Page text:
PwC Study 2020: Tax CMS – status quo and outlook
companies are currently introducing a tax CMS.
of participants believe their tax CMS has reached a maturity level of at most 50%.
company states that it is not at all reaching its tax compliance objectives.
of survey respondents still do not yet take DAC 6 into account in their tax CMS.
Your expert for questions
Partner, Head of Process Automation & Compliance, Tax & Legal at PwC Germany
Tel.: +49 89 5790-6819
Companies are reducing their liability and reputational risks by using internal tax compliance management systems (tax CMS, TCMS) in order to fulfill their tax-related obligations. In practice, companies, advisors and auditors interpret the details of requirements very differently. We therefore wanted to find out how far individual companies and groups with global operations have come with the implementation of tax CMS and whether standard approaches have emerged for the implementation of certain CMS requirements.
Many of the survey participants need to catch up – some significantly – in their use of a tax CMS with only one in ten of the German companies surveyed stating they have already completed a tax CMS project. Nevertheless, six in ten companies are currently in the process of implementing their tax CMS. Almost two thirds of the survey participants (62 percent) believe that their tax CMS has reached a maturity level of 50 percent or less. Only 22 percent believe this level stands at 70 percent or more. A mere 1 percent of the survey participants believe that their tax compliance management system is 100 percent mature. When implementing a tax CMS it is necessary to think in the medium to long term and remember:
“Anyone who focuses mainly on project costs rather than maturity level will end up losing money in the end. Anyone who scales their projects too small will often face additional work in their day-to-day business as well as time-consuming and costly follow-up work as the years go by.”
“Many companies are still too hesitant about implementing a tax CMS. It is therefore a welcome development that many have already started with gradual rollouts.”
More than half (52 percent) of survey participants stated that they have thus far achieved at most 50 percent of their defined objectives for tax compliance. Moreover, one in ten companies stated that they have not even reached any of their objectives in relation to tax compliance. The majority of survey participants stated that the largest hurdle to doing so was insufficient staff numbers and IT resources. This primarily relates to small and medium-sized enterprises.
Only 4 out of 10 companies (38 percent) believe that their risk identification process is good or very good with a view to identifying all relevant – but not too many – risks. It is also notable that almost half of the companies surveyed have not yet taken the EU requirements arising from the Directive on Administrative Cooperation 6 (DAC 6) into account in their tax CMS. With DAC 6, the European Union has introduced retroactive reporting obligations for cross-border tax planning. Breaches of the reporting obligations will result in an entry into the German Central Commercial Register (Gewerbezentralregister), meaning that companies will be excluded from public contracts for approximately five years.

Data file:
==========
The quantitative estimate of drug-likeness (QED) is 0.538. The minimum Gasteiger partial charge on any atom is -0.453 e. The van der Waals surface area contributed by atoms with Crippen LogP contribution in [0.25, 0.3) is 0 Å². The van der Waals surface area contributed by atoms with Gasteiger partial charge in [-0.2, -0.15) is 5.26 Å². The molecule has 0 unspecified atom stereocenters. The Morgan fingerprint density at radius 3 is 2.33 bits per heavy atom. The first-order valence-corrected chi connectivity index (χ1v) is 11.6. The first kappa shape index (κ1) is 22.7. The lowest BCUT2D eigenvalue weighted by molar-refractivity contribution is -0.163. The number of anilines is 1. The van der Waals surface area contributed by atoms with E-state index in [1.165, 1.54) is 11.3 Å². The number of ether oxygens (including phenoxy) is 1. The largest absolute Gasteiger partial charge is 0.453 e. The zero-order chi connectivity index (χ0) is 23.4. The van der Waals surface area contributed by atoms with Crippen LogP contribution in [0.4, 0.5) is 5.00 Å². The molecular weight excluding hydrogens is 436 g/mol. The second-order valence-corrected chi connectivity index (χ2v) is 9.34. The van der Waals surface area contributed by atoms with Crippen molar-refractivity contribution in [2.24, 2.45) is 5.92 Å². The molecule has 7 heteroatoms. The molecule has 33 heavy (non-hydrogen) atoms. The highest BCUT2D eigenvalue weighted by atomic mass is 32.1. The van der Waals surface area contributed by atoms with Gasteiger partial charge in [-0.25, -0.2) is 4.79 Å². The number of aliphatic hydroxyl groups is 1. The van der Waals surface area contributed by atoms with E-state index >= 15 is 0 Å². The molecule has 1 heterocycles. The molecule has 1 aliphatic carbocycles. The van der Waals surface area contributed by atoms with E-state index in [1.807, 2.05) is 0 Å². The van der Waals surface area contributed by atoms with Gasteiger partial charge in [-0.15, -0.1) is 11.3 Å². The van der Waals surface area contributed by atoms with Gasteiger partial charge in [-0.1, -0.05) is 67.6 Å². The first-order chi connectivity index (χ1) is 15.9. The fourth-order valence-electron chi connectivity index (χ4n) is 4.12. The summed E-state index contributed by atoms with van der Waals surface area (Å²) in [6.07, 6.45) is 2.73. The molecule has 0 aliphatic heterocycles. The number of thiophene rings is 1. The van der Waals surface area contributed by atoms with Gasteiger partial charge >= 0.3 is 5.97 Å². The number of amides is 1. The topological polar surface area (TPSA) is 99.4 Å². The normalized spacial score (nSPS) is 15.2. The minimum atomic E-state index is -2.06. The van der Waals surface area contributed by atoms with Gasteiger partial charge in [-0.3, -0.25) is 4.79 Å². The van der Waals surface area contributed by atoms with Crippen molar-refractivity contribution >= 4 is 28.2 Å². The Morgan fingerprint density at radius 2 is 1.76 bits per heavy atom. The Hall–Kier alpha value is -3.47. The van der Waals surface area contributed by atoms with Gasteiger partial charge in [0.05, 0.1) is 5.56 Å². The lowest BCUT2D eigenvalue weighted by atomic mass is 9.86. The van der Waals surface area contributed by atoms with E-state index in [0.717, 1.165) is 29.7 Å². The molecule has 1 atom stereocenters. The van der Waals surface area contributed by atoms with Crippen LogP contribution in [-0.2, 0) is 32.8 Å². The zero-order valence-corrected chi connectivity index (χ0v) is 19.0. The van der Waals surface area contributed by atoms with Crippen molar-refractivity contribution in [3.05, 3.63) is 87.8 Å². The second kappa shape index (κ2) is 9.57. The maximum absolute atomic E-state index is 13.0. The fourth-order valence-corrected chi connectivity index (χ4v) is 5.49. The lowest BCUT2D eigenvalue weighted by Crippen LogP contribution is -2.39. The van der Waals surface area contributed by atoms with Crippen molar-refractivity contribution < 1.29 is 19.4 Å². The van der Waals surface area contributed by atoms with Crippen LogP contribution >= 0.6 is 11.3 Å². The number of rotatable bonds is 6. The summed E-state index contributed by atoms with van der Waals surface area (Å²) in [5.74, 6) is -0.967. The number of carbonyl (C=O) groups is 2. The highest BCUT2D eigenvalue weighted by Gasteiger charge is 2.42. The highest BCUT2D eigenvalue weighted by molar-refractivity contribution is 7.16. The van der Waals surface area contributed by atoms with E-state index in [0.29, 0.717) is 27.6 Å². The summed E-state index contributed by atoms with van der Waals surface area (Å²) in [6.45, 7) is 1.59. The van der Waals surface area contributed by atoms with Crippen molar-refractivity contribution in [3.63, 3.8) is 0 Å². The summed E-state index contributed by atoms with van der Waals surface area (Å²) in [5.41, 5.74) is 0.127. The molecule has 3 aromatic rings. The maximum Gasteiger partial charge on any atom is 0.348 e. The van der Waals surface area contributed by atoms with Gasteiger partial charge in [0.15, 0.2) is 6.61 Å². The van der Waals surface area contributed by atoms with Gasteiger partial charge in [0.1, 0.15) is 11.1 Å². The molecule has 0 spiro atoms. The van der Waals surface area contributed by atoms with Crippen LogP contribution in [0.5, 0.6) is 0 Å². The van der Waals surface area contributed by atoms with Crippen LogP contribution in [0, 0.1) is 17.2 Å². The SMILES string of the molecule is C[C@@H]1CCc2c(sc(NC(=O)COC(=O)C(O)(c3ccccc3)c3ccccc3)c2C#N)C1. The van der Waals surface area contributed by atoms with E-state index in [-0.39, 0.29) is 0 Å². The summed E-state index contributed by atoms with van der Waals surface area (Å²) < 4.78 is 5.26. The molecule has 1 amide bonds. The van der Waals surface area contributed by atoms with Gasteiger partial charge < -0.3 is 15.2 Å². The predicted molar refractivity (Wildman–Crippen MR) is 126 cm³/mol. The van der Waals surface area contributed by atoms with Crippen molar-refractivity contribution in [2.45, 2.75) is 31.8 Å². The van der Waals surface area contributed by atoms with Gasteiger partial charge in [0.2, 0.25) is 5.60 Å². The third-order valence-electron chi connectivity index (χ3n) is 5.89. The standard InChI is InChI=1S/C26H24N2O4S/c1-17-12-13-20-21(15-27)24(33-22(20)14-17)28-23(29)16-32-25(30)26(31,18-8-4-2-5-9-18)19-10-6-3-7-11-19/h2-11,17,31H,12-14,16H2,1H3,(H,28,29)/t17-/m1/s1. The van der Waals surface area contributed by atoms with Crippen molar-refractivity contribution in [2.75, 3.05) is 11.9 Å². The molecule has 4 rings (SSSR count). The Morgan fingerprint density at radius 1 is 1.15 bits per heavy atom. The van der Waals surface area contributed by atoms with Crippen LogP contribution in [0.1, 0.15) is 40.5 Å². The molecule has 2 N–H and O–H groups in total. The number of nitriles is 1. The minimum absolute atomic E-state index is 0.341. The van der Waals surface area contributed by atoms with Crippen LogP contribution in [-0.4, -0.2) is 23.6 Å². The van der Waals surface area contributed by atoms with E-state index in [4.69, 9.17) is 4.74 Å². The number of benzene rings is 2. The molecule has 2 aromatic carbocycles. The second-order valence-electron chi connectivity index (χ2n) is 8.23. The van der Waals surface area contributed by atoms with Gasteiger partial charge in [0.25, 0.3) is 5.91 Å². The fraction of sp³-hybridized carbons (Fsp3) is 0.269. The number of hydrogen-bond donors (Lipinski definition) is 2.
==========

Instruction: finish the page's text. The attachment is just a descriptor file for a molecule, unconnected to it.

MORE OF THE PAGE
“Violations of DAC 6 can have a very acute impact on companies. It is therefore concerning that only about half of the survey participants have thus far implemented effective controls for tax compliance.”
Companies use GoBD procedure documentation to demonstrate that they fulfill the Principles for the Proper Management and Storage of Books, Records and Documents in Electronic Form as well as Data Access (Grundsätze zur ordnungsmäßigen Führung und Aufbewahrung von Büchern, Aufzeichnungen und Unterlagen in elektronischer Form sowie zum Datenzugriff – GoBD). Here, a total of 80 percent of surveyed companies responded that they do not yet have GoBD procedure documentation in place for either all (45 percent) or any (35 percent) of their tax-relevant data processing systems.
“This result is very concerning because it means that eight in ten companies, strictly speaking, cannot demonstrate that they have an effective tax CMS.”
With regard to types of tax, all survey participants singled out VAT as the most relevant tax form. 18 percent of survey participants have already completed their tax CMS implementation for VAT and 63 percent have already started implementation.
Contrasting this, 50 percent of corporate groups with global operations state that the topic of customs is not relevant to their tax CMS. This might be due to the fact that responsibility for this topic lies with units other than the tax department within these companies – or perhaps that many companies underestimate this topic.
For this study, we surveyed more than 150 companies from more than 15 sectors, ranging from individual companies with annual turnover of less than € 100 million to corporate groups with global operations and revenues exceeding € 10 billion.
Are you uncertain whether your company needs to catch up in the area of tax CMS? Would you like to know where you stand in comparison to other companies with regard to your tax CMS? We will be pleased to provide you with individual tax CMS benchmarking – simply contact us.
Partner, PwC Germany
Tel: +49 211 981-7215
Director, PwC Germany
Tel: +49 511 5357-5302
Partner Tax & Legal, Tax Reporting & Strategy, PwC Germany
Tel: +49 711 25034-3203
Partner, Process Automation & Compliance, Tax & Legal, PwC Germany
Tel: +49 89 5790-6819
Senior Manager Tax & Legal, Tax Reporting & Strategy, PwC Germany
Tel: +49 69 9585-6418